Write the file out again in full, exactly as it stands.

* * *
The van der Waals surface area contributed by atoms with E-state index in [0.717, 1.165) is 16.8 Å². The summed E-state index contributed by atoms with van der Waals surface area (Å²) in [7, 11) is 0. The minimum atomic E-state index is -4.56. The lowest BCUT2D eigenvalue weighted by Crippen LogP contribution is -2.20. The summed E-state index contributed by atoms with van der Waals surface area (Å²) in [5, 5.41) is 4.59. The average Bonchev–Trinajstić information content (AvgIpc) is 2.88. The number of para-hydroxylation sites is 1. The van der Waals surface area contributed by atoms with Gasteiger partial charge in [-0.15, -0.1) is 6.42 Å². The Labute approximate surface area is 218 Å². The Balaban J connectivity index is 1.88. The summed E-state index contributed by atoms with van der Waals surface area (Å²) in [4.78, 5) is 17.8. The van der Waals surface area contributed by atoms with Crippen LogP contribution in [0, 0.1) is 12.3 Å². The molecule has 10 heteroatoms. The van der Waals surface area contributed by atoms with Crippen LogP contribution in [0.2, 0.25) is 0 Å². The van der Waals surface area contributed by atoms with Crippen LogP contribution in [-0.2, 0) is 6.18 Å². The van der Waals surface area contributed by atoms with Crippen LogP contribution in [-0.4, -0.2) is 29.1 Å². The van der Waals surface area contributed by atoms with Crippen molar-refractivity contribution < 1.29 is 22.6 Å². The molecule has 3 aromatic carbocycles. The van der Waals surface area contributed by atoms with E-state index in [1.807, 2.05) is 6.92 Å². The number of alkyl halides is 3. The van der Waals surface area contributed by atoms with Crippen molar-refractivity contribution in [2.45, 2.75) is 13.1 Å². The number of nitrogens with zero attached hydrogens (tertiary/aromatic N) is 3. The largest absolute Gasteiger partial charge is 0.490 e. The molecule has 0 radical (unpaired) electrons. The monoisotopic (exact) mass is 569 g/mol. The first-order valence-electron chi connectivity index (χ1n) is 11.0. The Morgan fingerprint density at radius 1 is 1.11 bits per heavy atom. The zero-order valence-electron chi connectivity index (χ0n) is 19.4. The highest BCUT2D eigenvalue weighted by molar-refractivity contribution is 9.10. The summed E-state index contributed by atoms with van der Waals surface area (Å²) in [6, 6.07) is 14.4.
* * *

The van der Waals surface area contributed by atoms with E-state index in [0.717, 1.165) is 16.8 Å². The summed E-state index contributed by atoms with van der Waals surface area (Å²) in [7, 11) is 0. The minimum atomic E-state index is -4.56. The lowest BCUT2D eigenvalue weighted by Crippen LogP contribution is -2.20. The summed E-state index contributed by atoms with van der Waals surface area (Å²) in [5, 5.41) is 4.59. The average Bonchev–Trinajstić information content (AvgIpc) is 2.88. The number of para-hydroxylation sites is 1. The van der Waals surface area contributed by atoms with Gasteiger partial charge in [-0.15, -0.1) is 6.42 Å². The Labute approximate surface area is 218 Å². The Balaban J connectivity index is 1.88. The summed E-state index contributed by atoms with van der Waals surface area (Å²) in [4.78, 5) is 17.8. The van der Waals surface area contributed by atoms with Crippen LogP contribution in [0, 0.1) is 12.3 Å². The molecule has 10 heteroatoms. The van der Waals surface area contributed by atoms with Crippen LogP contribution in [0.2, 0.25) is 0 Å². The van der Waals surface area contributed by atoms with Crippen LogP contribution in [-0.2, 0) is 6.18 Å². The van der Waals surface area contributed by atoms with Crippen LogP contribution in [-0.4, -0.2) is 29.1 Å². The van der Waals surface area contributed by atoms with Crippen molar-refractivity contribution < 1.29 is 22.6 Å². The molecule has 3 aromatic carbocycles. The van der Waals surface area contributed by atoms with E-state index in [1.807, 2.05) is 6.92 Å². The number of alkyl halides is 3. The van der Waals surface area contributed by atoms with Crippen molar-refractivity contribution in [2.45, 2.75) is 13.1 Å². The number of nitrogens with zero attached hydrogens (tertiary/aromatic N) is 3. The largest absolute Gasteiger partial charge is 0.490 e. The molecule has 0 radical (unpaired) electrons. The monoisotopic (exact) mass is 569 g/mol. The first-order valence-electron chi connectivity index (χ1n) is 11.0. The Morgan fingerprint density at radius 1 is 1.11 bits per heavy atom. The zero-order valence-electron chi connectivity index (χ0n) is 19.4. The highest BCUT2D eigenvalue weighted by molar-refractivity contribution is 9.10. The summed E-state index contributed by atoms with van der Waals surface area (Å²) in [6, 6.07) is 14.4.